The 2017 Red Bull Rampage is being heralded as one of the best in in recent years. Comments on vibe, professionalism and weather were all positive. As always there will be a few people that may have been a point or two off in the judging scale, but that’s the nature of the beast.
RED BULL RAMPAGE 2017: FINALS
The starting gate at Red Bull Rampage can be a lonely place.
Rider’s stand atop a wooden platform looking down at the hardest and most technical venue in the history of mountain biking.
Shirts don’t lie, the stoke is high! Oakley sports marketing manager Steve Blick was on hand to witness the insanity and cheer on his athletes.
Rampage rookie Ryan “R-Dog” Howard is known for his smooth style and signature flatspin 3s. As expected, his run did not disappoint and the fans were treated to one of the cleanest rampage lines of the day.
As first light breaks over the mountain, riders can be seen pushing their bikes uphill to take advantage of the last minutes of practice before show time.
At 9 am there is a mandatory riders meeting, a time when all athletes gather to discuss the schedule and safety for the day. The mood is serious and the riders are focused.
Crashing on his first attempt, Brett Rheeder was able to hold onto this 720 on run two, which propelled him into 5th place.
The Claw has always been a fan favorite. Here he is whipping it out for the crowd.
The first three time winner in Rampage history, Kurt Sorge had the run of a lifetime. Multiple backflips, steep drops and oodles of style.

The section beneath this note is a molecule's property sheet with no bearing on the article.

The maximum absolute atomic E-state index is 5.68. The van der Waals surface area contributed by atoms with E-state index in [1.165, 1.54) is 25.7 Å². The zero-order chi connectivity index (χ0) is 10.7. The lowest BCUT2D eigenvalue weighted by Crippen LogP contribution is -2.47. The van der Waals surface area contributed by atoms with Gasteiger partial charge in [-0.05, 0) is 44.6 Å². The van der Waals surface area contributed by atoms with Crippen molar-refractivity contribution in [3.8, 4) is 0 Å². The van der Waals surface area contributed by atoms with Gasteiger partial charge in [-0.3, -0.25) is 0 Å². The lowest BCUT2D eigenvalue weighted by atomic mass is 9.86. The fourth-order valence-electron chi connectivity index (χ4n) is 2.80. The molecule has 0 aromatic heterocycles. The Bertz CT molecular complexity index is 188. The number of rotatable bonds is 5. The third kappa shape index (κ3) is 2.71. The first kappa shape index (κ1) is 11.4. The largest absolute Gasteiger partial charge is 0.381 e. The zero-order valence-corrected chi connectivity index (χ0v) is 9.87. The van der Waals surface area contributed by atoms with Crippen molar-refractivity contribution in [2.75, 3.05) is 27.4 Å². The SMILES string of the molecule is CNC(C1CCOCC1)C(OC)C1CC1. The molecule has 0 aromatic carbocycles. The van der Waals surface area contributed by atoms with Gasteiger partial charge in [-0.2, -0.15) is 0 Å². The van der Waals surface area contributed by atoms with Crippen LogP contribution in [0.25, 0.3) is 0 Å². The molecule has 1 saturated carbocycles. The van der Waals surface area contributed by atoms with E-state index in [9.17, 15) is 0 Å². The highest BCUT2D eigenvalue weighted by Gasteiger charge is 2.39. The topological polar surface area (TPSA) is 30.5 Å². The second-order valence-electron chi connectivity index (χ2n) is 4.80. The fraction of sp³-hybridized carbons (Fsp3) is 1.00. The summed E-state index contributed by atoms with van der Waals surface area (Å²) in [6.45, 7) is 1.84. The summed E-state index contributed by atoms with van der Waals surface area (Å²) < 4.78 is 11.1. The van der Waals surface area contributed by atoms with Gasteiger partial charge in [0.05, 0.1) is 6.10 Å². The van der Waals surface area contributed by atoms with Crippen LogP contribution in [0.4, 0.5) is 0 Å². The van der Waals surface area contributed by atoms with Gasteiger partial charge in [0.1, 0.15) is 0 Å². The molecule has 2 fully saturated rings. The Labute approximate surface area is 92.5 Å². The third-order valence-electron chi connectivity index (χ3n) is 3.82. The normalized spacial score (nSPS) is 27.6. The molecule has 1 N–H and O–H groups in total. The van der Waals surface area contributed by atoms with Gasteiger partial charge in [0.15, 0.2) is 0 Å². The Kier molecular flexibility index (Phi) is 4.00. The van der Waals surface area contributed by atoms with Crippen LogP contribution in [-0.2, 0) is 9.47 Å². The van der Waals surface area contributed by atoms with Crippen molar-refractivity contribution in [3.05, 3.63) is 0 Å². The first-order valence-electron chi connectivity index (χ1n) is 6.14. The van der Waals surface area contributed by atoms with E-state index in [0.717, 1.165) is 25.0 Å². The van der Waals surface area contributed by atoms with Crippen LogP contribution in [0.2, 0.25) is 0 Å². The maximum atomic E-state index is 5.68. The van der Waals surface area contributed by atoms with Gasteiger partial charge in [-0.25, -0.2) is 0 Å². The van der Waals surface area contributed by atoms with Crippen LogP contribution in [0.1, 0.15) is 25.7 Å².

Steep exposed ridgelines are one of the staples of the event. Early morning sun made for a plethora of amazing backlit dust trails.
Ethan Nell was the youngest competitor of the day and proved to the world that the Utah local was ready for the big show. His second run bumped him into the third place spot where he made the local fans proud.
The legend and now hat-trick Rampage winner Kurt Sorge had the biggest flip of the day.
Cam Zink narrowly missed the top spot. His second run was on track to potentially overtake Sorge, but an over rotated front flip on the last hit ruined his chances and solidified his second place finish.
The celebration champagne was made for drinking right? Kurt and Cam certainly think so.
Pierre Edouard Ferry took home the Kelly McGarry Spirit Award. Handed out to the rider who best embodies the spirit and attitude of McGazza.
RED BULL RAMPAGE 2017: DAY ONE – PRACTICE
Logan Bingelli had one of the heaviest lines of the day. He rode the far left ridge directly into this lofty drop followed by a huge canyon gap.
The staff and volunteers are some of the unsung heroes at any event. We’re stoked with the dedication they have for putting on Rampage.
Andreau Lacondegy looking focused before dropping into the steepest chute in Rampage history.
The athletes and their dig crews work simultaneously to ride and finish building the course. The majority of riding is done the two days before finals when the features are nearly all built.
With an average angle of 63 degrees and multiple disconnects this is hands down one of the steepest and gnarliest lines in mountain biking.
Conor McFarlane making a test hit on one of the drops in his line.
Newcomer Vinny T stepped up to the main chute and proved to the world he has the big mountain skills to hang with the best.
Andreau and Vinny sharing the stoke after guinea-pigging the new chute.
Conor McFarlane came up short during practice and had his bell rung pretty good, forcing him make the tough decision to not drop in on competition day.
Connor had a solid run planned for game day. Fingers crossed he makes it out next year.
A legend in his own right, Matt McDuff was there all week to build and sculpt Reed Boggs’s line.
The shuttle out to the site was an adventure in itself. Thanks to Maverick and Zion tours for the rad shuttle rigs.
The people have spoken and Antione Bizet takes home the coveted People’s Choice award.